Quiet contemplation

Last night I started re-reading Judy Blume’s Deenie. When I turned 50, I bought myself box sets of books I’d enjoyed as a child with the intention of re-visiting them as an adult. Although I have re-read Madeleine L’Engle’s Wrinkle in Time trilogy, I haven’t yet revisited the Walter Farley, Laura Ingalls Wilder, or Marguerite Henry books I bought myself. Like a well-stocked wine cellar, my brimming bookshelves are full of pleasures I intend to savor someday, eventually.

This summer, I’ve decided, is time to revisit Judy Blume. I reread Are You There God? It’s Me, Margaret in advance of seeing the movie adaptation several weeks ago, so now is the perfect time to reread the other books in her box set.

One of the humbling aspects of re-reading childhood favorites as an adult is realizing how much you’ve forgotten. When I started re-reading Deenie last night, I realized I’d entirely forgotten the tension between Deenie and her mother, who wants her to become a model. All I remembered about the book was that Deenie is diagnosed with scoliosis and has to wear a back brace to straighten her curved spine.

It’s not surprising I’d remember that detail, since I was diagnosed with a mild case of scoliosis before reading the book. Although I never had to wear a brace or undergo any kind of treatment, I was amazed to encounter a book that spoke frankly about a condition I’d never heard of until I was diagnosed with it.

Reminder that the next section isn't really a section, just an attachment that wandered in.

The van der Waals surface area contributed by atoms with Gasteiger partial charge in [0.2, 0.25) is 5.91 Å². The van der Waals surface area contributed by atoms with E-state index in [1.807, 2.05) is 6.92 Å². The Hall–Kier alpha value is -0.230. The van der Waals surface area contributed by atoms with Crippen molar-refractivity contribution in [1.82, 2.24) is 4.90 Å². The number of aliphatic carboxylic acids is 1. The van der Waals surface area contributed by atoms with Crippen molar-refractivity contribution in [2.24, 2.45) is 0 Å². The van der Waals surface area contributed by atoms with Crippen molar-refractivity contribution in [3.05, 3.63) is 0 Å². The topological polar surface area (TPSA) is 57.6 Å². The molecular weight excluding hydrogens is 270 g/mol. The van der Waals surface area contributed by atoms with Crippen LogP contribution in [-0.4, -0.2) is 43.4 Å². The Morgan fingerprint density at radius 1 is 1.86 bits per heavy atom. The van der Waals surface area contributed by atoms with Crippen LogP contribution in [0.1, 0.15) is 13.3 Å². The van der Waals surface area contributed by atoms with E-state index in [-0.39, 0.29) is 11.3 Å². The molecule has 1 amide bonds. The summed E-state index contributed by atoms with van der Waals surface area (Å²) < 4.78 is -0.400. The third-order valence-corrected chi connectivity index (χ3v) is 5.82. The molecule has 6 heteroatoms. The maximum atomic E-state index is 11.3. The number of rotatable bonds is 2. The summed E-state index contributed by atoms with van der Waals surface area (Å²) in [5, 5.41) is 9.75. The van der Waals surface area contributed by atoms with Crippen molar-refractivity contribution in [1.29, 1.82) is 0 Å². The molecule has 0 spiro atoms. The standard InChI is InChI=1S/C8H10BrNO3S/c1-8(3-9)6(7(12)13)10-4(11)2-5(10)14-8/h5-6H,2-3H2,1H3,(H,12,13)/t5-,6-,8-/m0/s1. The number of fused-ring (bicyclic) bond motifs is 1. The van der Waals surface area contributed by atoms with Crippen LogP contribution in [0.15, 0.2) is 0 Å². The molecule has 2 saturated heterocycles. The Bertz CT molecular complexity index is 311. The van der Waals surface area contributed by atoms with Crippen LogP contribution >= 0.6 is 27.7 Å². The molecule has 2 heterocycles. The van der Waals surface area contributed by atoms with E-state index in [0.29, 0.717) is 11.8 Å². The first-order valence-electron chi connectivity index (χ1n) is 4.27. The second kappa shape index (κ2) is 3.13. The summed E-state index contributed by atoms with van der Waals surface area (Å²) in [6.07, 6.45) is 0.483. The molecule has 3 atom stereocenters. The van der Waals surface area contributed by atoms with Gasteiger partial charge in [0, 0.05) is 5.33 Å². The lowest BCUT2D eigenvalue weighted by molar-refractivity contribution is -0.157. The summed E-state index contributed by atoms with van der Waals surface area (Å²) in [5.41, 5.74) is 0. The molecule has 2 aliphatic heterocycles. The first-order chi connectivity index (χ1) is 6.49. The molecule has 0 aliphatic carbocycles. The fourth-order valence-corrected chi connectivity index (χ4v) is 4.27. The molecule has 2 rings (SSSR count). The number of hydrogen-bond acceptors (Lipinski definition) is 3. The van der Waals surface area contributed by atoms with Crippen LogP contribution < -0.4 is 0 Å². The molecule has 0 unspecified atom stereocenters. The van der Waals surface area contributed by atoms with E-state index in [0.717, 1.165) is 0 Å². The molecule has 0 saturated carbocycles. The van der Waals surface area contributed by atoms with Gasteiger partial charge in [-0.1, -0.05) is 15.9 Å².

As I’m starting to re-read Deenie, I’m realizing a lesson that was too profound for my adolescent self. Sometimes life, like a malformed spine, curves in ways you hadn’t anticipated. When multiple modeling scouts mention Deenie’s poor posture, she and her mother have no idea there is a medical reason for her slouch. The first time I read the book, I fixated on the back brace Deenie had to wear; I didn’t realize then there are other ways life can curve in surprising ways.